Commentary

Malaipet looking to make bigger name for himself in MMA

Muay Thai or MMA? Malaipet isn't about to argue which type of fighting's better; he'd rather let his fists do the talking.

Originally Published: October 25, 2007
By Michael Woods | Special to ESPN.com

Muay Thai star Malaipet, 25, will be stepping into a cage for his fourth MMA fight tonight.

The fighter, who resides in Upland, Calif., and fights on the Elite Challenger Series on Showtime, has been a professional fighter for 17 years.

You read that right -- 17 years. Malaipet turned pro at age 8, when he earned about a dollar to fight in a small Muay Thai club show near his hometown of Gajapuri in rural Thailand.

The plan wasn't originally for little Malaipet to fight for money on days off from school.

[+] EnlargeMalaipet
Tom Casino/ShowtimeMalaipet was fighting for money at the tender age of eight.
His family had a midsized rice and potato farm, and his mother, father, four brothers and sister had enough to get by, and then some. There was no electricity in the village, so Malaipet had to do without services we take for granted, such as electric alarm clocks. Actually, they didn't do without an alarm clock; they relied on Somai, their friendly elephant who would bellow a wake-up call when the sun rose.

Sometimes a rooster, a cow or a buffalo would stand in for Somai, and get the family up and runnning.

But the simple, serene life changed abruptly one day. Malaipet's mother died when he was six. The land and farm had come from her side of the family, and in Thai custom, the property reverted back to her family.

Malaipet's dad rented a smaller bit of land and began planting, but their standard of living was reduced drastically.

One of Malaipet's older brothers had been fighting Muay Thai in Bangkok, and Malaipet had been fighting informally on the schoolyard with his pals.

He was encouraged to hone his obvious skill, and at the ripe old age of eight he was asked to appear in a show at a local temple.

"Want to make money for your dad?" a promoter asked him.

The 75-pound boy promptly agreed to his first paid match. He's been fighting ever since.

At 11, Malaipet moved to Bangkok with his brother and immersed himself fully in Thai boxing. From ages 12 to 15, he didn't even see his father. Initially, he was homesick ("I cried all the time"), and he even ran away from the training camp for six months at the beginning ("I was so hungry, I came back"), but he knew he wanted to stick with the fighting life, and the crying soon ceased.

When Malaipet went back to his father, he had grown so sturdy from eating well and training obsessively that his own father didn't recognize him. Their father looked at his sons and addressed the elder: "Is that your friend from fighting camp?"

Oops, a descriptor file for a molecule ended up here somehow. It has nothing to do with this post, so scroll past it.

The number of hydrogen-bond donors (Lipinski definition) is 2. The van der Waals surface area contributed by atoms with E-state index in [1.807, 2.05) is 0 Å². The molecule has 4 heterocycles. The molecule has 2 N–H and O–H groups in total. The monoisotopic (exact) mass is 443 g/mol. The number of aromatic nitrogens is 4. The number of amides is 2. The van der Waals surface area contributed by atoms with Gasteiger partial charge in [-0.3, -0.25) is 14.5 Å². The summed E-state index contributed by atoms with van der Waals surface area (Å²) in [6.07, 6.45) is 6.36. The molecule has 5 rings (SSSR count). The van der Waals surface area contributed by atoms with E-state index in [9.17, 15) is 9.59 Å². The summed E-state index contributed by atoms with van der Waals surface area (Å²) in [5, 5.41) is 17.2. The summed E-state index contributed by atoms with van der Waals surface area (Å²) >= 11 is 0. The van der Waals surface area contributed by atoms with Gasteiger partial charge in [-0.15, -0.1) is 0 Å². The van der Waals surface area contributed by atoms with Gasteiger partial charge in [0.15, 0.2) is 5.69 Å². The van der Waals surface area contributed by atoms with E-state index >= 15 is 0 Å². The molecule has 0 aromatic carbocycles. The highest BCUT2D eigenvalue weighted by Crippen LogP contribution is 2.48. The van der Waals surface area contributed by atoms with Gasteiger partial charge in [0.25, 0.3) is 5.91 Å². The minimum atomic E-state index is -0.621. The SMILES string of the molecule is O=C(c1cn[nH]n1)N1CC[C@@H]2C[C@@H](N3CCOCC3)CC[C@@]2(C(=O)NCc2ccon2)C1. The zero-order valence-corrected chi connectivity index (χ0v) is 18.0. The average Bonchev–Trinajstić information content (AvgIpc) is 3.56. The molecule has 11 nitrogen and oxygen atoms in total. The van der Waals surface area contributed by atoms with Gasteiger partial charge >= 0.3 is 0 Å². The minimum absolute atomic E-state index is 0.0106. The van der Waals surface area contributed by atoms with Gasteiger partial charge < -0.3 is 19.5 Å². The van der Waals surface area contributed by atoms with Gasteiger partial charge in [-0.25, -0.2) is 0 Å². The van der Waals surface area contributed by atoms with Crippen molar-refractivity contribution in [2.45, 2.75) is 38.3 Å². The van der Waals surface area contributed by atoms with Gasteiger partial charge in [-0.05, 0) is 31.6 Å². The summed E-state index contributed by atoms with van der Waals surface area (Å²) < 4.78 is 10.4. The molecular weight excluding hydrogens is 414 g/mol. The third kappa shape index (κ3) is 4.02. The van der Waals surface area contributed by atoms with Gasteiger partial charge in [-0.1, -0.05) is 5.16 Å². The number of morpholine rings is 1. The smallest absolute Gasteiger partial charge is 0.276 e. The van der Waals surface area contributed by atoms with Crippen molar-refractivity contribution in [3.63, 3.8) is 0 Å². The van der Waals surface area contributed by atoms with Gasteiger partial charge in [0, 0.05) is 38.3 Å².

The transition from Muay Thai to MMA hasn't been totally seamless for the gregarious battler, who came to the U.S. in 2001 and now teaches at Team Diamond martial arts school in Upland.

People talked trash, some in good fun, some with more of an edge, telling Malaipet that a Muay Thai fighter was no match for a well-rounded MMA fighter. He took in some UFC and King of the Cage action and liked what he saw -- though he admits the ground-grappling is less exciting to watch than typical standup action he was used to seeing. He decided to give it a whirl.

"I respect both Muay Thai and MMA and I want to know how I'd do," he explains. "But someone told me, 'MMA the best, Muay Thai not the best,' and I say nothing. If I lose, I lose, I don't care."

The time was right for a new challenge. Malaipet, with a 136-26 record in Muay Thai, had grown a tiny bit bored with the routine. He'd saved up a nice nest egg, making the equivalent to $3,500 per fight.

He still wasn't rich, even by Thai standards. But for comparison's sake, he says, you could buy a house in Thailand for $2,000.

By 2000, Malaipet was having difficulty finding worthy foes, waiting long periods in between matches. He even considered stepping away from the sport and going back to his father's farm to help him make a living. But a trainer cajoled him to come to the U.S. and try the Muay Thai circuit there.

At that point, the timing was right. The MMA scene was exploding and the leap into the new realm of fighting made sense.

So, can Malaipet make up ground, and learn a ground game for that matter, so he doesn't get tossed to the mat and get submitted?

MMA expert analyst Stephen Quadros thinks it's too early to say.

"Malaipet comes from a substantial Thai boxing background but in this case, and with pro wrestlers and kickboxers involved in MMA, it's a case-by-case basis," Quadros says. "Can he fit into the mold of a CroCop, a kickboxer who succeeded?"

The jury on Malaipet in MMA may still be out, even after his fight Friday night with Kaleo Kwan. Kwan is unlikely to take the fight to the floor, where Malaipet is most vulnerable.

"It's likely to be a situation where you have an MMA bout and a kickboxing match breaks out," Quadros says.

However it turns out, we'll be watching.

Michael Woods, the managing editor for TheSweetScience.com, has written for ESPN The Magazine, GQ and The New York Observer.

Michael Woods, a member of the board of the Boxing Writers Association of America, has been covering boxing since 1991. He writes about boxing for ESPN The Magazine and is the news editor for TheSweetScience.com.